• What are the property’s amenities (fitness equipment, sauna, swimming pool, boating, board games, mountain bikes, horse riding, casino, etc.)? And how much does it cost to use them? Is it all inclusive or pay-per-use?
  • If your travel companion isn’t doing the treatments, is there enough to keep them entertained while you’re in the spa?
  • Common rooms - Is there a gym? a sitting room? Do they provide books or dvd’s to borrow? Is there a fireplace in the lounge? etc. What are you looking for?
  • Is there any live entertainment? When?

 7.       Dining

Food is hugely important for spa resort guests. Read the reviews on and you’ll find a large percentage of the comments are praising or criticizing the food. To avoid nasty surprises, make sure you ask about the following matters:

  • Is food all inclusive or a la carte?
  • What are the operating hours of the dining room? (some close between meals which can be a problem if you’re out and about at odd times or you’re a late sleeper). If food is available all day, what kind of food and drinks are available outside of meal time? Does the resort provide snacks? What kind?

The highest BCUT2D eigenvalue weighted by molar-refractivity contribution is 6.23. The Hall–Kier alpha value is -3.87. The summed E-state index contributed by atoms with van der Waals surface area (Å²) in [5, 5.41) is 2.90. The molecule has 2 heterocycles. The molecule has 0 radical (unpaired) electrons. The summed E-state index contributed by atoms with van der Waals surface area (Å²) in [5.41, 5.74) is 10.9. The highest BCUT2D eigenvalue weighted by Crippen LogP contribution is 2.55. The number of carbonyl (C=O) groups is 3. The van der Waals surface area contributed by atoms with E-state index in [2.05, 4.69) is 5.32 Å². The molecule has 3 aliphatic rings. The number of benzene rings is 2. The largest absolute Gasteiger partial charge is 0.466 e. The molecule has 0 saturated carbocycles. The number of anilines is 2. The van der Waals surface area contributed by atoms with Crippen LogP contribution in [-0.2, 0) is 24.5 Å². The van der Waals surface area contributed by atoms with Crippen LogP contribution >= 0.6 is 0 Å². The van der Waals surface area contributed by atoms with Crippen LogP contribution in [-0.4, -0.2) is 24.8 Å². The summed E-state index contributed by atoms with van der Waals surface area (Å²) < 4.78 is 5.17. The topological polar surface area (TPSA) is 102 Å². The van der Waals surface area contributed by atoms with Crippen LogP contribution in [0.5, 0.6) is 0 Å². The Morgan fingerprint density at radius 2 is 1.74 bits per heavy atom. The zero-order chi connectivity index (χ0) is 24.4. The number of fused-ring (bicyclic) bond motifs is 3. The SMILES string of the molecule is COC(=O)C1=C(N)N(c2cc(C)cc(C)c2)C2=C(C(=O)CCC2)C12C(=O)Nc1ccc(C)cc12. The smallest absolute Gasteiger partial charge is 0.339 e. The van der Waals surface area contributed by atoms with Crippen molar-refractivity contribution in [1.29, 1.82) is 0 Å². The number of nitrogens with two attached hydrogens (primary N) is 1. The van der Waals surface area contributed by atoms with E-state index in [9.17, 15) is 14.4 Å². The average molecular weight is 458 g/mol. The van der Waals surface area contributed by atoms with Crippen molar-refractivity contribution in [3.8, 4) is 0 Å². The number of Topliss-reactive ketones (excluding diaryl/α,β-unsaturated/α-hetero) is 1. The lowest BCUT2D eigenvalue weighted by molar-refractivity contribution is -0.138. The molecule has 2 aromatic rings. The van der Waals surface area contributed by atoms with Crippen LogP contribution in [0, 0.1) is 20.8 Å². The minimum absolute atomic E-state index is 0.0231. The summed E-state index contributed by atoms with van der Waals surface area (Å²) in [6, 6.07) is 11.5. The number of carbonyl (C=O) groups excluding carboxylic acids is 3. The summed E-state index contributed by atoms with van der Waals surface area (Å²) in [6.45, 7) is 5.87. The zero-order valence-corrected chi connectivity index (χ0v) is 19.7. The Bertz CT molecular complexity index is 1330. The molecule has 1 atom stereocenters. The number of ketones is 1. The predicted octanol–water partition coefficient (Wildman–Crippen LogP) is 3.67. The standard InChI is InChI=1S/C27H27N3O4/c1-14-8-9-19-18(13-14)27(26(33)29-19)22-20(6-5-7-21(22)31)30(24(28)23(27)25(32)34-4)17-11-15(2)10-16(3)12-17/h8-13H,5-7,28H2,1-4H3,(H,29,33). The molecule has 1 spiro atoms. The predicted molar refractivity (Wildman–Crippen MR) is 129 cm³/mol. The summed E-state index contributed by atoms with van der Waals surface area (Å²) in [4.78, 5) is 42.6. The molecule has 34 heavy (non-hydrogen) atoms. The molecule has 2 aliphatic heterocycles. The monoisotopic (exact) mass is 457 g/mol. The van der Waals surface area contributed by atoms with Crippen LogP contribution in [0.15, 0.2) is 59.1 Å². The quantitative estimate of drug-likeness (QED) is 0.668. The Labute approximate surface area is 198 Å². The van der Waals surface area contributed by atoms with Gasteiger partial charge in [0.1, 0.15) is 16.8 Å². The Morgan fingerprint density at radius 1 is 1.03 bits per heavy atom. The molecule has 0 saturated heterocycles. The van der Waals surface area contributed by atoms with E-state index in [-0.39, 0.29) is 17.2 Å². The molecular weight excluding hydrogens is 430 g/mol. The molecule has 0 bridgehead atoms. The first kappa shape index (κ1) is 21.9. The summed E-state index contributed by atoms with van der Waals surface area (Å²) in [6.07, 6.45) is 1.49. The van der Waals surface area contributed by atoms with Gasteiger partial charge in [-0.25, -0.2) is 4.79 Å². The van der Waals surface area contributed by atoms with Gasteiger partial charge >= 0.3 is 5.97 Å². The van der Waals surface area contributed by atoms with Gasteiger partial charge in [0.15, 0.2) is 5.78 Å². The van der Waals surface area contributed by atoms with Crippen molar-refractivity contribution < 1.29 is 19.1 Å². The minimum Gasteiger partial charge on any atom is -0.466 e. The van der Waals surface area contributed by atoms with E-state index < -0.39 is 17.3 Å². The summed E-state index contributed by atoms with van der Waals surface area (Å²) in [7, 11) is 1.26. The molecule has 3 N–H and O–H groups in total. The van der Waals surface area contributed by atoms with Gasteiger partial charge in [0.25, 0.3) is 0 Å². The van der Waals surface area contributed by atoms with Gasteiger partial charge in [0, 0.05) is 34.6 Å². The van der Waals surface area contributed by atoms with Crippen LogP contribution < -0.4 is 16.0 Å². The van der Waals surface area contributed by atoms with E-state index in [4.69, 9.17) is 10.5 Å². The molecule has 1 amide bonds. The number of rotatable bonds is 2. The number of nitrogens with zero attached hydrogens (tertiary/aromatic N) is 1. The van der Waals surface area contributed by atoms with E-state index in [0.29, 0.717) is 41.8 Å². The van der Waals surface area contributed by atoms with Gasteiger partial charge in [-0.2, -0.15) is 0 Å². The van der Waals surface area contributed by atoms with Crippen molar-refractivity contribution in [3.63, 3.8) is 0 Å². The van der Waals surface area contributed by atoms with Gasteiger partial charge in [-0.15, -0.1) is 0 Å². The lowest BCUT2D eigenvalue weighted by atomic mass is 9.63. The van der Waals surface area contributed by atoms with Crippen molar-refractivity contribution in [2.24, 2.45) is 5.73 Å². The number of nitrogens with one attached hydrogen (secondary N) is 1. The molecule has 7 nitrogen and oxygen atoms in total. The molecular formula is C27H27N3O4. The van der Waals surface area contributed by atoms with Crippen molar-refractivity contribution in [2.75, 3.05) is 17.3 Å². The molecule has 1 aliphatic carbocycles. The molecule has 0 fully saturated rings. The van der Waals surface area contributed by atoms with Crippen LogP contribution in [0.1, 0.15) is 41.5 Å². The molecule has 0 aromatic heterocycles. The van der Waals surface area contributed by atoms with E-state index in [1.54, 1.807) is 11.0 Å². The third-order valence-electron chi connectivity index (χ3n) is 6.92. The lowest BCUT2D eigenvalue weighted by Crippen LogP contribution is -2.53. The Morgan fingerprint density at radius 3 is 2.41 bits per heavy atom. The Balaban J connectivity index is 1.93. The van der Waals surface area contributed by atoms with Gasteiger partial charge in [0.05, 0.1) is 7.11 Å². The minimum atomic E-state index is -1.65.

• Is alcohol available or allowed on the property? (Some ban it.)
  • Does the spa resort cater to special dietary needs?
  • Are certain things OFF the menu at the resort? Some health resorts ban meats, dairy, wheat, etc from the service.
  • Is there a dress code for dining? What is it?

 8.       Other questions about the company

Management can make and break a business. How long has the spa resort been operating? How long under the current management? Experience doesn’t guarantee smooth operation, but it helps.

If you’re concerned about the environment, is this resort “Green”? How does it incorporate green practices into its operations?

 9.       Where to get info about the spas

First, of course, there is the resort spa’s own website and reception staff. What does the company say about its goals? What does it say makes it different from other spa resorts?

Second, you can check an industry association, Ontario’s Finest Inns and Spas. They don’t cover all spas in Ontario, but they do cover many:

Independent Reviews – Spa Life Magazine reviews spas in Canada. It’s by paid subscription but you can check out sample issues online: You can also read reviews (for free) and check out rankings for Ontario spa resorts on .

10.   Get it in writing

Even when you book over the phone, have the spa resort email your confirmation to you so that you have it in writing.

This list may seem like a lot of things to consider, but isn’t it worth it to ensure that your Ontario spa resort vacation is exactly what you want?

Ontario Travel Secrets > Ontario Resorts > Spa Resorts